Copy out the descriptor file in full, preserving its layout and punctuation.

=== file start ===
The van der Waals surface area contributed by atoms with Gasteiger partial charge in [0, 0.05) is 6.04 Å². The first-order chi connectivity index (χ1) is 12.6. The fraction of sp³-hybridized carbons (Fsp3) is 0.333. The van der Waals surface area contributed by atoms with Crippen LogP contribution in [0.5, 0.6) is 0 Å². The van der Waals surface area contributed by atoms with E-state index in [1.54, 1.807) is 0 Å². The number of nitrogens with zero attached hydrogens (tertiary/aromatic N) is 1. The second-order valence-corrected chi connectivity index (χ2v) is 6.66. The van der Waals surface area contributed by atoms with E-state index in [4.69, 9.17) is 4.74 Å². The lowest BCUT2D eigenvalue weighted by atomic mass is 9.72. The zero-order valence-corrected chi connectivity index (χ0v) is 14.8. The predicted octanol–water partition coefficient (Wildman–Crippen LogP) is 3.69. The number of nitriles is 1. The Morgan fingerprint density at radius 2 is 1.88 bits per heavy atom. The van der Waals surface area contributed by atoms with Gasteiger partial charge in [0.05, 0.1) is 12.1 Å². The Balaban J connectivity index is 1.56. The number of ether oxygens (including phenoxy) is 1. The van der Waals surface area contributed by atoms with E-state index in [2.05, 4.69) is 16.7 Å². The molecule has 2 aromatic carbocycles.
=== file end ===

The van der Waals surface area contributed by atoms with Gasteiger partial charge in [0, 0.05) is 6.04 Å². The first-order chi connectivity index (χ1) is 12.6. The fraction of sp³-hybridized carbons (Fsp3) is 0.333. The van der Waals surface area contributed by atoms with Crippen LogP contribution in [0.5, 0.6) is 0 Å². The van der Waals surface area contributed by atoms with E-state index in [1.54, 1.807) is 0 Å². The number of nitrogens with zero attached hydrogens (tertiary/aromatic N) is 1. The second-order valence-corrected chi connectivity index (χ2v) is 6.66. The van der Waals surface area contributed by atoms with E-state index in [4.69, 9.17) is 4.74 Å². The lowest BCUT2D eigenvalue weighted by atomic mass is 9.72. The zero-order valence-corrected chi connectivity index (χ0v) is 14.8. The predicted octanol–water partition coefficient (Wildman–Crippen LogP) is 3.69. The number of nitriles is 1. The Morgan fingerprint density at radius 2 is 1.88 bits per heavy atom. The van der Waals surface area contributed by atoms with Gasteiger partial charge in [0.05, 0.1) is 12.1 Å². The Balaban J connectivity index is 1.56. The number of ether oxygens (including phenoxy) is 1. The van der Waals surface area contributed by atoms with E-state index in [2.05, 4.69) is 16.7 Å². The molecule has 2 aromatic carbocycles.